Spring 2018: Kid’s pants manufacturing

Next Friday, our Spring 2018 event officially begins. Friday is somewhat anticlimactic because people start arriving as early as the Tuesday, or even Monday, prior. It is an exciting time, lots of positive and young energy fills the place up. And, many hands make light work of all the set up that is involved in organizing an event of this magnitude.

So let’s meet the pre-production team who volunteered to organize the projects we’re undertaking. Left to right (back), Rhonda, Celeste, Emily, Melanie. Front row: Lisa, Sammy and Courtney. This crew was unusual in that nearly everyone (except Courtney from Canada) was local. We did have two people from out of town but they had to cancel for pre-production (they’ll be here for production). It’s very affirming that we had so many local residents this time, first time ever.

Our crew had the task of testing several pant styles for suitability in our environment. Specifically, these were the criteria they had to fulfill:

  • Create an industrial engineering work study to determine the number of operations, sewing time per operation and type of equipment will we need.
  • Analyze the sewing skills we need to train for and finalize a plan to manage the challenges of an unknown workforce.
  • Assist with cut order planning (calculating yields), creating the master schedule to order goods, final costing, and generally learning how to manage production soup to nuts.
  • Finalize the sourcing plan to include the costs and inventory we need to complete the project.

So, no small feat.

Notes on upcoming Fall 2018

There has been scattered discussion among stakeholders about doing something different for Fall 2018 when we traditionally make coats. It has been suggested that the upcoming event should be invitation only, invitations primarily extended to alums of previous events. This could be seen as exclusionary but we are testing a whole gamut of changes in how we do things and for assessment purposes, alumni have something to compare with and ideally, they’d have a better idea of what is working and what isn’t as we look forward to Spring 2019.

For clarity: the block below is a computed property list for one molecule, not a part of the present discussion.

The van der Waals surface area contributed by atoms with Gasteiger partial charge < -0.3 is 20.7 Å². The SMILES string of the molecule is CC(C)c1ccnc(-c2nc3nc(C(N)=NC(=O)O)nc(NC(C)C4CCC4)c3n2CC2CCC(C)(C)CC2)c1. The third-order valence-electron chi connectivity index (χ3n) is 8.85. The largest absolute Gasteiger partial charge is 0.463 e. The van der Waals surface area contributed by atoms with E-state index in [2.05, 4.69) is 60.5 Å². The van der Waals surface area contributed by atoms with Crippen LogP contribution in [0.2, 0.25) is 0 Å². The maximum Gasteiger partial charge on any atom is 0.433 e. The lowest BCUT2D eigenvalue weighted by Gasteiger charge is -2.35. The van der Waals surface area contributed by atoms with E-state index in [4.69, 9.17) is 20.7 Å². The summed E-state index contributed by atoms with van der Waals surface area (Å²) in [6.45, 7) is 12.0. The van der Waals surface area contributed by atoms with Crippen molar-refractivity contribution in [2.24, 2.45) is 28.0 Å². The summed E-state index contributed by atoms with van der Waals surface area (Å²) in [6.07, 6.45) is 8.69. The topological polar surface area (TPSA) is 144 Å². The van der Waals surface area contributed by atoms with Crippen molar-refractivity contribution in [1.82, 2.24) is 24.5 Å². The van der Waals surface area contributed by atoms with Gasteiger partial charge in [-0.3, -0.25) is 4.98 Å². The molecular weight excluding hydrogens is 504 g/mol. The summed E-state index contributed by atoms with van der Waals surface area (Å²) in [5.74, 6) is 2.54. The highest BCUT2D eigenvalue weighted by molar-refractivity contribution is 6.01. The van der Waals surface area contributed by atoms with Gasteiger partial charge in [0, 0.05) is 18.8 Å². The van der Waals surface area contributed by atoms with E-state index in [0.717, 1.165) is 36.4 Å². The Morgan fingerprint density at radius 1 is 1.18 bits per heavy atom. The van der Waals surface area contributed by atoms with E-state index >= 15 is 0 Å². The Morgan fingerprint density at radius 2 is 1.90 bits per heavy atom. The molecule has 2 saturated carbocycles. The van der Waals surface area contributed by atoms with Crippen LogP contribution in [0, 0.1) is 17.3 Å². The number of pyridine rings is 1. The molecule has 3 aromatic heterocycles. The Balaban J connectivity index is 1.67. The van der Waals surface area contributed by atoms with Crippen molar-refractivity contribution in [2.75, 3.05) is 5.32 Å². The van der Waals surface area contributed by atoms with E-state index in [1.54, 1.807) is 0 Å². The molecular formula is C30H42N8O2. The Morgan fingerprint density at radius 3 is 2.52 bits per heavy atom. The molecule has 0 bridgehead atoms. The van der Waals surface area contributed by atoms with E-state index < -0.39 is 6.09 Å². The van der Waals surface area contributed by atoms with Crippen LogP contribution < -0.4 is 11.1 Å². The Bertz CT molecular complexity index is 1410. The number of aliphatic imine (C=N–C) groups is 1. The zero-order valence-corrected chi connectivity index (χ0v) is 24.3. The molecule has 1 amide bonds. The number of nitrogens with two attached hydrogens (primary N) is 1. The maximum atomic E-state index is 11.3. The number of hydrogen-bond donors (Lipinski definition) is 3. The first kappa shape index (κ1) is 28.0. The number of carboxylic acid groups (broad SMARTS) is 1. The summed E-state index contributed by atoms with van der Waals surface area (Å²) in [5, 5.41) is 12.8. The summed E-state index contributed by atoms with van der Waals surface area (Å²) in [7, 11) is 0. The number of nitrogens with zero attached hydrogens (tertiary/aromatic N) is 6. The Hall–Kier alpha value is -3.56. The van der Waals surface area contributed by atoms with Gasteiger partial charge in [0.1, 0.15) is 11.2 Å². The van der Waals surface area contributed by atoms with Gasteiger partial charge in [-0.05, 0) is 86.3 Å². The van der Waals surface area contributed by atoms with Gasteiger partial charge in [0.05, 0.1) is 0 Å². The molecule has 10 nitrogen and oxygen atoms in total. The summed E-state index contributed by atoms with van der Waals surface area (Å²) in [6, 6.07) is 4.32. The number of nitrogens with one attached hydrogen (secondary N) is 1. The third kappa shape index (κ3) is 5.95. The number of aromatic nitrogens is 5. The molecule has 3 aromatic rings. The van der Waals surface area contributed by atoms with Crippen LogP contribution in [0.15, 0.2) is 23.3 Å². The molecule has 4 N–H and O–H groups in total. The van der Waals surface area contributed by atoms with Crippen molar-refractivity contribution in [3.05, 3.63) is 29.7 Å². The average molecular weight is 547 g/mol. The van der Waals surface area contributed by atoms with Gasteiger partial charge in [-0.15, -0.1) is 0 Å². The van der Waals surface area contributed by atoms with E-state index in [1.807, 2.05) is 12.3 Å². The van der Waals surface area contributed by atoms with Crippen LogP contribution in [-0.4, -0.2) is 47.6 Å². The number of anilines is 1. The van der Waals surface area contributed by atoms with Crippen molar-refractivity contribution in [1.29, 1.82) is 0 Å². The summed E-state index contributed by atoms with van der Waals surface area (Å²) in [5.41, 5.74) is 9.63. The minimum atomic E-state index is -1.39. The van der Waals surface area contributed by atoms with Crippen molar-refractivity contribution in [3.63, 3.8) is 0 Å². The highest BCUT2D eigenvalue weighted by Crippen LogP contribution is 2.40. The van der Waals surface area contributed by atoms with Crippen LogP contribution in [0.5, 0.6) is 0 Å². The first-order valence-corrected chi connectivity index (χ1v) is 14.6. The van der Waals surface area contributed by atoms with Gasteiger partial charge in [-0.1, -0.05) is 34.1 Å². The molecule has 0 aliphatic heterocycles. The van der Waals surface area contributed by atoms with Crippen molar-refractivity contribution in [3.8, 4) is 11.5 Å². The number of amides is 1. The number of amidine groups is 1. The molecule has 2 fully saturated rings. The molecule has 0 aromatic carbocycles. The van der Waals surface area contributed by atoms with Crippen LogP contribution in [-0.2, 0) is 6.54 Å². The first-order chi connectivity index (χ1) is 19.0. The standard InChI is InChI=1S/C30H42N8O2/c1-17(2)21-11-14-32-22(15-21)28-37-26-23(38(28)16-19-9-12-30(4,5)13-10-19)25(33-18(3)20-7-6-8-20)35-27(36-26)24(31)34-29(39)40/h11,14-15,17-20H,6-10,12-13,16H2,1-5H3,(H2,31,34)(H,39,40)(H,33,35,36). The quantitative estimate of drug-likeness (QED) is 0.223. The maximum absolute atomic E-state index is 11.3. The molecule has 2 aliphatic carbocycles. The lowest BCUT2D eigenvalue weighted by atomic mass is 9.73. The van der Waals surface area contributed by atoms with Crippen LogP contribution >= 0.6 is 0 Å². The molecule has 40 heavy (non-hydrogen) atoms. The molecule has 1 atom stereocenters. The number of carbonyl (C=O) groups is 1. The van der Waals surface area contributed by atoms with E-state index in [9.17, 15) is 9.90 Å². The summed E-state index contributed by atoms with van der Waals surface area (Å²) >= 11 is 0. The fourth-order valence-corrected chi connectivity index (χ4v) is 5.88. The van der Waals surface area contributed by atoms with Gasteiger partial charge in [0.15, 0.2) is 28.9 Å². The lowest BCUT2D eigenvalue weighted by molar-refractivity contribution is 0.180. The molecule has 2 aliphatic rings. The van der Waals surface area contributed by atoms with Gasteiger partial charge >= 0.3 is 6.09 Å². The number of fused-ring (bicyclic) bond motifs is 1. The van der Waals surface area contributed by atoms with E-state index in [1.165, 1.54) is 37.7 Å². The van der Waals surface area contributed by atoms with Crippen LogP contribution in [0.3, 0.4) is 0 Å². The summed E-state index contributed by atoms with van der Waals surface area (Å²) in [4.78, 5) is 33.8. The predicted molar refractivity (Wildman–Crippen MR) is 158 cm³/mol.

The other idea is that we will begin to hold a lottery for registrants. Reason being, our slots fill so quickly now that many interested candidates never get the chance to register in time to be considered. So, the latter is also a possibility. I’m not sure how long I should keep registration open for the lottery -maybe a month?

So, this is all that has been happening around here. There is much more of course but as I am remiss in posting, one can draw inaccurate conclusions. Attendees post a lot of photos and such to Instagram. Search with the #abqfi hashtag for a more complete picture.

And to remind you, our 501c3 charitable status was approved in January 2018. We welcome whatever support you can provide. Call if you like.

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Our charity status was approved!

I’m pleased to announce that our IRS application for 501c3 status was approved in only 3 weeks. I’d heard it can take up to 2 years for approval so we were very pleased that our commitments to assisting needy New Mexico kids and increasing economic development through training entrepreneurs in factory management, was recognized so quickly.

We appreciate the support of all of our participants and the manufacturing community. We are grateful for the donation of sewing machines, tools, goods, marketing, and of course, money. If you’re looking for information on how we can support you, see Manufacturing Boot Camp or call us during regular office hours.

If you know you can’t participate in the world’s only clothing manufacturing boot camps but would like to underwrite the project or sponsor a scholarship, you can do that too. Please let us know if you’re providing a scholarship so we can notify the benefactor of your generosity.

We’re becoming a Not for Profit! And, a 2017 Summary of Good Works

At the end of this year, we want to provide an update to everyone who is interested in the ABQFI community and mission.

Our mission is to produce first quality sewn products for donation to charities and underserved communities in New Mexico; these products are made by volunteers during events that we host twice each year. We call these events “Apparel Manufacturing Bootcamps”, during which volunteers may experience everything from design through final inspection in a real factory environment.

To date, here is a list of the bootcamps, the number of volunteers, and a synopsis of the items produced and donated:

Boot Camp EventVolunteers
Fall 2015435104 coats
Spring 2016830270 house dresses
Fall 2016525105 coats
100 cat trap covers*
Spring 2017722100 pants
360 napkins**
Fall 2017629100 coats
86 pants
75 Cat trap covers*

Total: 5 camps including 4 pre-production camps


>100 volunteers

Including many returning alumni


Total Production:

309 coats
270 house dresses
186 pants
360 napkins
175 cat trap covers

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